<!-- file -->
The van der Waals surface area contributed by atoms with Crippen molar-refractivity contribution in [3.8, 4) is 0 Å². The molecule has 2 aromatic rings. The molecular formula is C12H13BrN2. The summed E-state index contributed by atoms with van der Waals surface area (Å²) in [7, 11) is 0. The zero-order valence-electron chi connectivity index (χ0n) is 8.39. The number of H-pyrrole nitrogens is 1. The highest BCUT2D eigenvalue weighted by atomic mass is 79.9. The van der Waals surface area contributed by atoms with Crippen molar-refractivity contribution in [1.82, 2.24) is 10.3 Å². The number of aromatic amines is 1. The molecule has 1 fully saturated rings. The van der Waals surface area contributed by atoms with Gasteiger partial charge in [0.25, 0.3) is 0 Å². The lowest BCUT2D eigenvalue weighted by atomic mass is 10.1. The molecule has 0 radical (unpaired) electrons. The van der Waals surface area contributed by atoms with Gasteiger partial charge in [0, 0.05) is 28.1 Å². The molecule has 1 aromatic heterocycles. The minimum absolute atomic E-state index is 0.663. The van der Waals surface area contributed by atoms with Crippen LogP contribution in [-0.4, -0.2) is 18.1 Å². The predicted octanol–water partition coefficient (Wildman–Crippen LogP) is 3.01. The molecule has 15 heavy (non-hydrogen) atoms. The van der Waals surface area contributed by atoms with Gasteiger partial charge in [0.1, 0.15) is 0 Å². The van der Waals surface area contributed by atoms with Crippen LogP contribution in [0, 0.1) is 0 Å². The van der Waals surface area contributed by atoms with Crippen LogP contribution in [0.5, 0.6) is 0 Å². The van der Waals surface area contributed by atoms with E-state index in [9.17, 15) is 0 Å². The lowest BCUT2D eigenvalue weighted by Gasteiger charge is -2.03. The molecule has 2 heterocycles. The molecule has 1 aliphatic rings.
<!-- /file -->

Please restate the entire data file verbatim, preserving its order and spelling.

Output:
The van der Waals surface area contributed by atoms with Crippen molar-refractivity contribution in [3.8, 4) is 0 Å². The molecule has 2 aromatic rings. The molecular formula is C12H13BrN2. The summed E-state index contributed by atoms with van der Waals surface area (Å²) in [7, 11) is 0. The zero-order valence-electron chi connectivity index (χ0n) is 8.39. The number of H-pyrrole nitrogens is 1. The highest BCUT2D eigenvalue weighted by atomic mass is 79.9. The van der Waals surface area contributed by atoms with Crippen molar-refractivity contribution in [1.82, 2.24) is 10.3 Å². The number of aromatic amines is 1. The molecule has 1 fully saturated rings. The van der Waals surface area contributed by atoms with Gasteiger partial charge in [0.25, 0.3) is 0 Å². The lowest BCUT2D eigenvalue weighted by atomic mass is 10.1. The molecule has 0 radical (unpaired) electrons. The van der Waals surface area contributed by atoms with Gasteiger partial charge in [0, 0.05) is 28.1 Å². The molecule has 1 aromatic heterocycles. The minimum absolute atomic E-state index is 0.663. The van der Waals surface area contributed by atoms with Crippen LogP contribution in [-0.4, -0.2) is 18.1 Å². The predicted octanol–water partition coefficient (Wildman–Crippen LogP) is 3.01. The molecule has 15 heavy (non-hydrogen) atoms. The van der Waals surface area contributed by atoms with Gasteiger partial charge in [0.1, 0.15) is 0 Å². The van der Waals surface area contributed by atoms with Crippen LogP contribution in [0, 0.1) is 0 Å². The van der Waals surface area contributed by atoms with Crippen LogP contribution in [0.5, 0.6) is 0 Å². The van der Waals surface area contributed by atoms with E-state index in [9.17, 15) is 0 Å². The lowest BCUT2D eigenvalue weighted by Gasteiger charge is -2.03. The molecule has 2 heterocycles. The molecule has 1 aliphatic rings.